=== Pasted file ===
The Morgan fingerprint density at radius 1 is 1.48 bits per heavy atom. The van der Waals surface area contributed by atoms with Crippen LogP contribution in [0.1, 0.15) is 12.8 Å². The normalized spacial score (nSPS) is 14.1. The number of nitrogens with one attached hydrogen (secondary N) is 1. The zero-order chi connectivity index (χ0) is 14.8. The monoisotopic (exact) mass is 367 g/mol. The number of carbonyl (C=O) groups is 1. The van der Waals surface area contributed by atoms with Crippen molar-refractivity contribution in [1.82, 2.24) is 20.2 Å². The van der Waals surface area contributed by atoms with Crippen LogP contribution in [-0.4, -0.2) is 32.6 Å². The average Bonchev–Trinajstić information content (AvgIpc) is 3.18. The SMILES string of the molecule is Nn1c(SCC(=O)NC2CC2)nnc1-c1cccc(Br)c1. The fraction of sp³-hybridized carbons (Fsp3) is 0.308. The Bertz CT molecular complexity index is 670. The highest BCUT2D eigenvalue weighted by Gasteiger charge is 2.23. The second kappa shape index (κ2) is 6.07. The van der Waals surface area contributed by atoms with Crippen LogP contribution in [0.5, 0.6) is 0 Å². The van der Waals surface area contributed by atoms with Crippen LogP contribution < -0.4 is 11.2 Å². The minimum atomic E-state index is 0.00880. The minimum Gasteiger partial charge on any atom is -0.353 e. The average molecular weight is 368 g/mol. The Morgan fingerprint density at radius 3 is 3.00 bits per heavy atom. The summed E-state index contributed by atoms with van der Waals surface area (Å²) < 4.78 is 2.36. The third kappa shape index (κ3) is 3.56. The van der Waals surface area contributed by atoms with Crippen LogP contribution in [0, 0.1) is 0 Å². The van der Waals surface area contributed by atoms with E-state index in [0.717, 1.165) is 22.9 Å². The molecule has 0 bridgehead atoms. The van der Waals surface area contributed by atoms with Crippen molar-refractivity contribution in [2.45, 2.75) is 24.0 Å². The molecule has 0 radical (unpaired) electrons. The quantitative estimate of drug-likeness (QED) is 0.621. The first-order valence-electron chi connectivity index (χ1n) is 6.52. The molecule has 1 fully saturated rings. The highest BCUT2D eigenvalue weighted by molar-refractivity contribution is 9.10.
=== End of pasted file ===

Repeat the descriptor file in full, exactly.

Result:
The Morgan fingerprint density at radius 1 is 1.48 bits per heavy atom. The van der Waals surface area contributed by atoms with Crippen LogP contribution in [0.1, 0.15) is 12.8 Å². The normalized spacial score (nSPS) is 14.1. The number of nitrogens with one attached hydrogen (secondary N) is 1. The zero-order chi connectivity index (χ0) is 14.8. The monoisotopic (exact) mass is 367 g/mol. The number of carbonyl (C=O) groups is 1. The van der Waals surface area contributed by atoms with Crippen molar-refractivity contribution in [1.82, 2.24) is 20.2 Å². The van der Waals surface area contributed by atoms with Crippen LogP contribution in [-0.4, -0.2) is 32.6 Å². The average Bonchev–Trinajstić information content (AvgIpc) is 3.18. The SMILES string of the molecule is Nn1c(SCC(=O)NC2CC2)nnc1-c1cccc(Br)c1. The fraction of sp³-hybridized carbons (Fsp3) is 0.308. The Bertz CT molecular complexity index is 670. The highest BCUT2D eigenvalue weighted by Gasteiger charge is 2.23. The second kappa shape index (κ2) is 6.07. The van der Waals surface area contributed by atoms with Crippen LogP contribution in [0.5, 0.6) is 0 Å². The van der Waals surface area contributed by atoms with Crippen LogP contribution < -0.4 is 11.2 Å². The minimum atomic E-state index is 0.00880. The minimum Gasteiger partial charge on any atom is -0.353 e. The average molecular weight is 368 g/mol. The Morgan fingerprint density at radius 3 is 3.00 bits per heavy atom. The summed E-state index contributed by atoms with van der Waals surface area (Å²) < 4.78 is 2.36. The third kappa shape index (κ3) is 3.56. The van der Waals surface area contributed by atoms with Crippen LogP contribution in [0, 0.1) is 0 Å². The van der Waals surface area contributed by atoms with E-state index in [0.717, 1.165) is 22.9 Å². The molecule has 0 bridgehead atoms. The van der Waals surface area contributed by atoms with Crippen molar-refractivity contribution in [2.45, 2.75) is 24.0 Å². The molecule has 0 radical (unpaired) electrons. The quantitative estimate of drug-likeness (QED) is 0.621. The first-order valence-electron chi connectivity index (χ1n) is 6.52. The molecule has 1 fully saturated rings. The highest BCUT2D eigenvalue weighted by molar-refractivity contribution is 9.10.